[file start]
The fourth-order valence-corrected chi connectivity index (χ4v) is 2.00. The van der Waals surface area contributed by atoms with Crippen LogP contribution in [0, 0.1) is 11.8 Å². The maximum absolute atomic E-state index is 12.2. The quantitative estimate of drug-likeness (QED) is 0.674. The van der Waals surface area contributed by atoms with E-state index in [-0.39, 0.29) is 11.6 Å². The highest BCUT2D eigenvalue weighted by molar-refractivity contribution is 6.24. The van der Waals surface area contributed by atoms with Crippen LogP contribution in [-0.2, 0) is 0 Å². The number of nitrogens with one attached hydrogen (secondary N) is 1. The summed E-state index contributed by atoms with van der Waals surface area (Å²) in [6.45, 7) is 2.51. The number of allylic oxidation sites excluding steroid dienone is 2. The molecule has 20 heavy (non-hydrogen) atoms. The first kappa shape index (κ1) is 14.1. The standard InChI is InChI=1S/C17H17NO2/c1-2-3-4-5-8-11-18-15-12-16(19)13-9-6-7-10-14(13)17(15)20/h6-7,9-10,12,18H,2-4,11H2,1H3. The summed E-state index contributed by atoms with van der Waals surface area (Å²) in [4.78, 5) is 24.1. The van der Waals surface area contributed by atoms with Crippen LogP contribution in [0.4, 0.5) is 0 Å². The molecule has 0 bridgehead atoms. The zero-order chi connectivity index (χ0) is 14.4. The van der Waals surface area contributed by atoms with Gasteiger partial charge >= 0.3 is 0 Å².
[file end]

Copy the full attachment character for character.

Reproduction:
The fourth-order valence-corrected chi connectivity index (χ4v) is 2.00. The van der Waals surface area contributed by atoms with Crippen LogP contribution in [0, 0.1) is 11.8 Å². The maximum absolute atomic E-state index is 12.2. The quantitative estimate of drug-likeness (QED) is 0.674. The van der Waals surface area contributed by atoms with E-state index in [-0.39, 0.29) is 11.6 Å². The highest BCUT2D eigenvalue weighted by molar-refractivity contribution is 6.24. The van der Waals surface area contributed by atoms with Crippen LogP contribution in [-0.2, 0) is 0 Å². The number of nitrogens with one attached hydrogen (secondary N) is 1. The summed E-state index contributed by atoms with van der Waals surface area (Å²) in [6.45, 7) is 2.51. The number of allylic oxidation sites excluding steroid dienone is 2. The molecule has 20 heavy (non-hydrogen) atoms. The first kappa shape index (κ1) is 14.1. The standard InChI is InChI=1S/C17H17NO2/c1-2-3-4-5-8-11-18-15-12-16(19)13-9-6-7-10-14(13)17(15)20/h6-7,9-10,12,18H,2-4,11H2,1H3. The summed E-state index contributed by atoms with van der Waals surface area (Å²) in [4.78, 5) is 24.1. The van der Waals surface area contributed by atoms with Crippen LogP contribution in [0.4, 0.5) is 0 Å². The molecule has 0 bridgehead atoms. The zero-order chi connectivity index (χ0) is 14.4. The van der Waals surface area contributed by atoms with Gasteiger partial charge >= 0.3 is 0 Å².